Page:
Angiographic Features of Rheumatic and Nonrheumatic Mitral Regurgitation
Left ventricular cineangiography was performed in 37 patients with mitral regurgitation. Twenty-one patients had rheumatic mitral valve disease determined by careful surgical and pathologic examination, 10 had papillary muscle dysfunction, and six had chordae tendineae rupture. Fourteen of the 16 patients considered to have nonrheumatic mitral regurgitation were confirmed surgically; the other two patients developed mitral regurgitation acutely following myocardial infarction. Cineangiograms were evaluated for valve calcification, appearance and mobility of mitral valve leaflets, character of the regurgitant jet, and ventricular contractility. By these criteria, rheumatic mitral regurgitation was distinguished from papillary muscle dysfunction and chordae tendineae rupture in every case. A correct diagnosis of papillary muscle dysfunction was made when focal areas of myocardial dysfunction, determined by comparing tracings of end-systolic and end-diastolic cine frames, occurred at the base of the papillary muscle. However, half the cases of papillary muscle dysfunction had apparently normal contractility. The involved leaflet was correctly identified in the six cases of chordae tendineae rupture.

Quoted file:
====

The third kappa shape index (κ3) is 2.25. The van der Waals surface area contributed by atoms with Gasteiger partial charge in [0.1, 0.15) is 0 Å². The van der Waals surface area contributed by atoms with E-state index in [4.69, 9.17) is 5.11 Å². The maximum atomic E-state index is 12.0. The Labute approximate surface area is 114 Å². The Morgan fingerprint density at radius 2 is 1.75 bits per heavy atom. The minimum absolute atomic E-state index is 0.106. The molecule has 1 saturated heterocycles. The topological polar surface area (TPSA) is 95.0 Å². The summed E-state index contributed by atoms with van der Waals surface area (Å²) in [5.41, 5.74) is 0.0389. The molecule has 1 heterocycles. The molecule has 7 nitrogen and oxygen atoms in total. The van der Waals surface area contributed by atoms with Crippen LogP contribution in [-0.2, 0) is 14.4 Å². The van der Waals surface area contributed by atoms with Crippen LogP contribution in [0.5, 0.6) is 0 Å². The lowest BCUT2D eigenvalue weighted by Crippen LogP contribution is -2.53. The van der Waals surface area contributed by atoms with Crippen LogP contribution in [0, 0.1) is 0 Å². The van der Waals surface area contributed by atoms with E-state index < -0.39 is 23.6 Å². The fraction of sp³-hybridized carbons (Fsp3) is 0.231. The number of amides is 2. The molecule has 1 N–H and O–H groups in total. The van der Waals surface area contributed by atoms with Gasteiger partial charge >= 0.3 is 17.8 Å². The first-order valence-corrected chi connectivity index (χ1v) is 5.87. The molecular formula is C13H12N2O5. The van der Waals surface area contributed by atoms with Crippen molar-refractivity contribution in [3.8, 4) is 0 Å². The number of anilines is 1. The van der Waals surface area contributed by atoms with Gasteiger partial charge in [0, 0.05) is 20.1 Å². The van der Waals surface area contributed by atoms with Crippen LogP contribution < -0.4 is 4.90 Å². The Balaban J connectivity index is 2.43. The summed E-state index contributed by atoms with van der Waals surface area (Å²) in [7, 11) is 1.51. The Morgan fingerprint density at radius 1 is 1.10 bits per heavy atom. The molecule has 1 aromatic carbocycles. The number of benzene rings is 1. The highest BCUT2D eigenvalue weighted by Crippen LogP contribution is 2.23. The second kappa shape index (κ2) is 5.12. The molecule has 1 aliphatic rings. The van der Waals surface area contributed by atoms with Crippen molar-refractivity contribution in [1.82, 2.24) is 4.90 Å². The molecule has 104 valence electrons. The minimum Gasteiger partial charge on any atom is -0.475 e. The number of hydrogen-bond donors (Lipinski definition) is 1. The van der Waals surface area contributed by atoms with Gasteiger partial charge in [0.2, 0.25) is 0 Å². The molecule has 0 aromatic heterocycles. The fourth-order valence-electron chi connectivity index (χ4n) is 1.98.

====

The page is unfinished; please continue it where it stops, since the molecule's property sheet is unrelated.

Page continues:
- Mitral regurgitation
- Papillary muscle dysfunction
- Rheumatic valve disease
- Chordae tendineae
- Received March 30, 1971.
- Accepted August 3, 1971.
- © 1971 American Heart Association, Inc.